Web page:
The good news: The Iraqi insurgency is smaller than we might think. The bad news: It’s huge, and it will probably win.
Thus one might conclude from this report by journalist Chehab, a longtime chronicler of events in the Middle East. The insurgency, he reports, dominates the news from Iraq “in such a way that its influence far outweighs its numbers”; moreover, some of the best-known insurgents, such as Abu Musab al-Zarqawi and his phalanx, are foreign and, as are all things foreign, widely hated, even though Sunnis have found them to be useful allies. The American army can fight the insurgency, of course, but, Chehab insists, history shows that guerrilla forces usually win out in protracted struggles against conventional occupying forces, and in all events, the premise that Iraq will be self-governing and democratic requires civilian solutions for which the Americans are ill prepared. Chehab travels about the country, profiling the broad range of fighters arrayed against the occupiers and the ruling government; a few are Hussein loyalists, but a surprisingly large and vocal number hated Hussein’s regime but hate the idea of the foreign presence even more. Humiliated time and again by occupiers unfamiliar with local custom, and fueled by events in Palestine (which is inextricably joined to the Iraqi insurgency), the anti-American forces have a nearly inexhaustible source of well-trained manpower in the hundreds of thousands of cashiered, demobilized soldiers and Baathist Party members who, Chehab suggests, should have been given something useful to accomplish in the new Iraq rather than turned loose with nothing to do. Thus, he ventures, unless a civilian solution is soon forthcoming, American soldiers are likely to be on the ground for years to come—and many will fall.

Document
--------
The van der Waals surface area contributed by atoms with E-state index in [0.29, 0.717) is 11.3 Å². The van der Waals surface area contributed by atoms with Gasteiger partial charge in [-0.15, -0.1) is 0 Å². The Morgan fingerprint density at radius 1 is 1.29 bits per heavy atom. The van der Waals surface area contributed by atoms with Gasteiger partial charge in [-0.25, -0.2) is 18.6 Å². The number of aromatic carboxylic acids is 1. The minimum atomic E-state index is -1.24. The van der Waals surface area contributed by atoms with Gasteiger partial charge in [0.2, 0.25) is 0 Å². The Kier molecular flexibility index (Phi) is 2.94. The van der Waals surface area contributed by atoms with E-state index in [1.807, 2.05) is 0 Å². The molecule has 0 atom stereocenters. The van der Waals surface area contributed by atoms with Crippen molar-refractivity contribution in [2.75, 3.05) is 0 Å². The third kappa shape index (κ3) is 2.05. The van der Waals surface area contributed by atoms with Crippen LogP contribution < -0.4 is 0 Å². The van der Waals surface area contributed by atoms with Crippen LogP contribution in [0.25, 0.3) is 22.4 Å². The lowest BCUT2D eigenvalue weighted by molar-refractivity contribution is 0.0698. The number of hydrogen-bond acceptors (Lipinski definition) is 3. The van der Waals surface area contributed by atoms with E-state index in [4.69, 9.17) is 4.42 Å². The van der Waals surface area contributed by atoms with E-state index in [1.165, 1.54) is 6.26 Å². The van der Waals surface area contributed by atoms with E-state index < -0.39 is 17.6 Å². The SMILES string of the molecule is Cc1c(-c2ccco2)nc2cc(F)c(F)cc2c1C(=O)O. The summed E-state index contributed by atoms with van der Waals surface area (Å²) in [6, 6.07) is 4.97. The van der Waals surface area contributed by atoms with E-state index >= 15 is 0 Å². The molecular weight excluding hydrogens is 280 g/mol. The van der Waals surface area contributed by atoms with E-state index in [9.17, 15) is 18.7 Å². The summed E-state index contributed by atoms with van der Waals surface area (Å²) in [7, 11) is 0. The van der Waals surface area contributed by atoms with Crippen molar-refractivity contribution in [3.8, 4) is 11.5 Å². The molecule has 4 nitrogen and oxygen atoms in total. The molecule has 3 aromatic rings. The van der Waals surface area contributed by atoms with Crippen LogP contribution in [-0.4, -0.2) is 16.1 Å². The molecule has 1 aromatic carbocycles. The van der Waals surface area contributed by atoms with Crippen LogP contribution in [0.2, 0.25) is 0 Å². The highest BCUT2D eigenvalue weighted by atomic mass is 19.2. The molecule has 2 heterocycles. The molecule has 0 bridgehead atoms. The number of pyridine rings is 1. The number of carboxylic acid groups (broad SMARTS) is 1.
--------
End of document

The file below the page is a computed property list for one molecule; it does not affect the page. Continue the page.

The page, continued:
Evenhanded and carefully reported; a close-to-homegrown rejoinder to George Packer’s The Assassin’s Gate and other journalistic views of the war.